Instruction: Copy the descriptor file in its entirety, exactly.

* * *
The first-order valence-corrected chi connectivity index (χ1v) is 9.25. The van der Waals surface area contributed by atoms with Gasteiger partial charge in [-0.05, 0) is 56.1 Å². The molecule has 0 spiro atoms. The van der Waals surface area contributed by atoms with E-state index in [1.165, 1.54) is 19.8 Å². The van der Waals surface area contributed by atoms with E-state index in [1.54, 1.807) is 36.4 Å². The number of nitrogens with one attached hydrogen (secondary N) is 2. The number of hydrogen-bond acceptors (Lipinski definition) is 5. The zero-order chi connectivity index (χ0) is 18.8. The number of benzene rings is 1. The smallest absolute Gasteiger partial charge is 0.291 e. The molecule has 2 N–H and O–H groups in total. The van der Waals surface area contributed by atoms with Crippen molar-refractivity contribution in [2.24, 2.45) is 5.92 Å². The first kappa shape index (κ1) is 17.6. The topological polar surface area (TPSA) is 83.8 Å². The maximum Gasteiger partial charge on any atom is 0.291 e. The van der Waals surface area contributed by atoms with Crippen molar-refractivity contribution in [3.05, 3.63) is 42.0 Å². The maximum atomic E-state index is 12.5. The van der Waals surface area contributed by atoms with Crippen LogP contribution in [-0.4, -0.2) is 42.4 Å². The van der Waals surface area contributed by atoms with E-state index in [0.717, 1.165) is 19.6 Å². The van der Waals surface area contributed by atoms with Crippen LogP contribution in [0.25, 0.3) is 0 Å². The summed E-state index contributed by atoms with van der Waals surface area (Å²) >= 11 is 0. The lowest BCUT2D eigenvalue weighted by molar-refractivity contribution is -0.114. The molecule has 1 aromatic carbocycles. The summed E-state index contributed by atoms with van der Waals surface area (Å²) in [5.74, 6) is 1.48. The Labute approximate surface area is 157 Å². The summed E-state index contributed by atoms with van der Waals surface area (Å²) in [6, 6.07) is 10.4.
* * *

The first-order valence-corrected chi connectivity index (χ1v) is 9.25. The van der Waals surface area contributed by atoms with Gasteiger partial charge in [-0.05, 0) is 56.1 Å². The molecule has 0 spiro atoms. The van der Waals surface area contributed by atoms with E-state index in [1.165, 1.54) is 19.8 Å². The van der Waals surface area contributed by atoms with E-state index in [1.54, 1.807) is 36.4 Å². The number of nitrogens with one attached hydrogen (secondary N) is 2. The number of hydrogen-bond acceptors (Lipinski definition) is 5. The zero-order chi connectivity index (χ0) is 18.8. The number of benzene rings is 1. The smallest absolute Gasteiger partial charge is 0.291 e. The molecule has 2 N–H and O–H groups in total. The van der Waals surface area contributed by atoms with Crippen molar-refractivity contribution in [2.24, 2.45) is 5.92 Å². The first kappa shape index (κ1) is 17.6. The topological polar surface area (TPSA) is 83.8 Å². The maximum Gasteiger partial charge on any atom is 0.291 e. The van der Waals surface area contributed by atoms with Crippen molar-refractivity contribution in [3.05, 3.63) is 42.0 Å². The maximum atomic E-state index is 12.5. The van der Waals surface area contributed by atoms with Crippen LogP contribution in [-0.4, -0.2) is 42.4 Å². The van der Waals surface area contributed by atoms with E-state index in [0.717, 1.165) is 19.6 Å². The van der Waals surface area contributed by atoms with Crippen LogP contribution in [0.25, 0.3) is 0 Å². The summed E-state index contributed by atoms with van der Waals surface area (Å²) >= 11 is 0. The lowest BCUT2D eigenvalue weighted by molar-refractivity contribution is -0.114. The molecule has 1 aromatic carbocycles. The summed E-state index contributed by atoms with van der Waals surface area (Å²) in [5.74, 6) is 1.48. The Labute approximate surface area is 157 Å². The summed E-state index contributed by atoms with van der Waals surface area (Å²) in [6, 6.07) is 10.4.